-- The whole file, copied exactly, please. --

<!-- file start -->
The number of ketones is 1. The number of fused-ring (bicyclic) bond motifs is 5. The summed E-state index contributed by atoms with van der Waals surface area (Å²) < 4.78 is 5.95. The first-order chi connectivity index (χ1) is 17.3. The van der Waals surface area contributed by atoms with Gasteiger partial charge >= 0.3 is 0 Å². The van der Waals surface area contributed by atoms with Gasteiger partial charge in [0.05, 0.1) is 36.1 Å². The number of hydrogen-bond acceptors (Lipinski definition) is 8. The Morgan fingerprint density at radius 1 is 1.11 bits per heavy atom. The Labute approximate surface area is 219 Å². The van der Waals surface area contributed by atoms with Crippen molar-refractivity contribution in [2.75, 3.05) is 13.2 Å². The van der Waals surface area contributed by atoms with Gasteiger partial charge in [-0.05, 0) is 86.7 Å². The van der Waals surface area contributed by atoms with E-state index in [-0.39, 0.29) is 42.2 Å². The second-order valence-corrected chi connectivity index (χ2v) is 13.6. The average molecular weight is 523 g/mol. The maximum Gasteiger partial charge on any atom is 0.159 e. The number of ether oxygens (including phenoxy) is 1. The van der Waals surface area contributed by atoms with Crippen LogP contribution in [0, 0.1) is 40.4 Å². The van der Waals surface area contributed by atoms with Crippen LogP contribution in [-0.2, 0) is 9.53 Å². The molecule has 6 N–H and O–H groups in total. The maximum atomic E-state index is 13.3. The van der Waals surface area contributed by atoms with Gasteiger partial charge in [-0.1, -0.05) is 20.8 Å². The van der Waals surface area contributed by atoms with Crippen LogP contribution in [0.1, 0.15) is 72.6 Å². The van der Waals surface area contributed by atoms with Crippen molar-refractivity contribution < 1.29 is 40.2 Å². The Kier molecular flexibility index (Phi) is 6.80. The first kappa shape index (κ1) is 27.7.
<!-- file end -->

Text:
The number of ketones is 1. The number of fused-ring (bicyclic) bond motifs is 5. The summed E-state index contributed by atoms with van der Waals surface area (Å²) < 4.78 is 5.95. The first-order chi connectivity index (χ1) is 17.3. The van der Waals surface area contributed by atoms with Gasteiger partial charge >= 0.3 is 0 Å². The van der Waals surface area contributed by atoms with Gasteiger partial charge in [0.05, 0.1) is 36.1 Å². The number of hydrogen-bond acceptors (Lipinski definition) is 8. The Morgan fingerprint density at radius 1 is 1.11 bits per heavy atom. The Labute approximate surface area is 219 Å². The van der Waals surface area contributed by atoms with Crippen molar-refractivity contribution in [2.75, 3.05) is 13.2 Å². The van der Waals surface area contributed by atoms with Gasteiger partial charge in [-0.05, 0) is 86.7 Å². The van der Waals surface area contributed by atoms with E-state index in [-0.39, 0.29) is 42.2 Å². The second-order valence-corrected chi connectivity index (χ2v) is 13.6. The average molecular weight is 523 g/mol. The maximum Gasteiger partial charge on any atom is 0.159 e. The number of ether oxygens (including phenoxy) is 1. The van der Waals surface area contributed by atoms with Crippen LogP contribution in [0, 0.1) is 40.4 Å². The van der Waals surface area contributed by atoms with Crippen LogP contribution in [-0.2, 0) is 9.53 Å². The molecule has 6 N–H and O–H groups in total. The maximum atomic E-state index is 13.3. The van der Waals surface area contributed by atoms with Gasteiger partial charge in [-0.1, -0.05) is 20.8 Å². The van der Waals surface area contributed by atoms with Crippen LogP contribution in [0.1, 0.15) is 72.6 Å². The van der Waals surface area contributed by atoms with Crippen molar-refractivity contribution < 1.29 is 40.2 Å². The Kier molecular flexibility index (Phi) is 6.80. The first kappa shape index (κ1) is 27.7.